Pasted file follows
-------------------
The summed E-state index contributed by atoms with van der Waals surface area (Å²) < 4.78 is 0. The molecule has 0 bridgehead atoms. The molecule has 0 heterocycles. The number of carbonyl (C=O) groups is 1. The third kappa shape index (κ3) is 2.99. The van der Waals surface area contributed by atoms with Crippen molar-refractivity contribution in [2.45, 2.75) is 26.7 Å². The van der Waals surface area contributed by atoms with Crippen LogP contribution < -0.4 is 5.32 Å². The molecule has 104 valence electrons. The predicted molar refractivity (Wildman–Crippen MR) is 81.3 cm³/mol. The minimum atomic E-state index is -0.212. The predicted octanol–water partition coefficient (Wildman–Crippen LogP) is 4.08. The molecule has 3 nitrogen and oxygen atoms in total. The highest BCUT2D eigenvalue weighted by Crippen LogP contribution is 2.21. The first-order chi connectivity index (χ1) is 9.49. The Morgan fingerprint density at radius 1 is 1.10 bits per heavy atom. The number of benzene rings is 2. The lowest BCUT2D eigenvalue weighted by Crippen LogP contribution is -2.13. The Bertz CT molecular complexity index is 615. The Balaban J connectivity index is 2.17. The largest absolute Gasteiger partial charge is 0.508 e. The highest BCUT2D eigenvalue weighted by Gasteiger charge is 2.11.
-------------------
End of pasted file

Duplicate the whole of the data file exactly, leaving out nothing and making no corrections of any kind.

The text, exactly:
The summed E-state index contributed by atoms with van der Waals surface area (Å²) < 4.78 is 0. The molecule has 0 bridgehead atoms. The molecule has 0 heterocycles. The number of carbonyl (C=O) groups is 1. The third kappa shape index (κ3) is 2.99. The van der Waals surface area contributed by atoms with Crippen molar-refractivity contribution in [2.45, 2.75) is 26.7 Å². The van der Waals surface area contributed by atoms with Crippen LogP contribution < -0.4 is 5.32 Å². The molecule has 104 valence electrons. The predicted molar refractivity (Wildman–Crippen MR) is 81.3 cm³/mol. The minimum atomic E-state index is -0.212. The predicted octanol–water partition coefficient (Wildman–Crippen LogP) is 4.08. The molecule has 3 nitrogen and oxygen atoms in total. The highest BCUT2D eigenvalue weighted by Crippen LogP contribution is 2.21. The first-order chi connectivity index (χ1) is 9.49. The Morgan fingerprint density at radius 1 is 1.10 bits per heavy atom. The number of benzene rings is 2. The lowest BCUT2D eigenvalue weighted by Crippen LogP contribution is -2.13. The Bertz CT molecular complexity index is 615. The Balaban J connectivity index is 2.17. The largest absolute Gasteiger partial charge is 0.508 e. The highest BCUT2D eigenvalue weighted by Gasteiger charge is 2.11.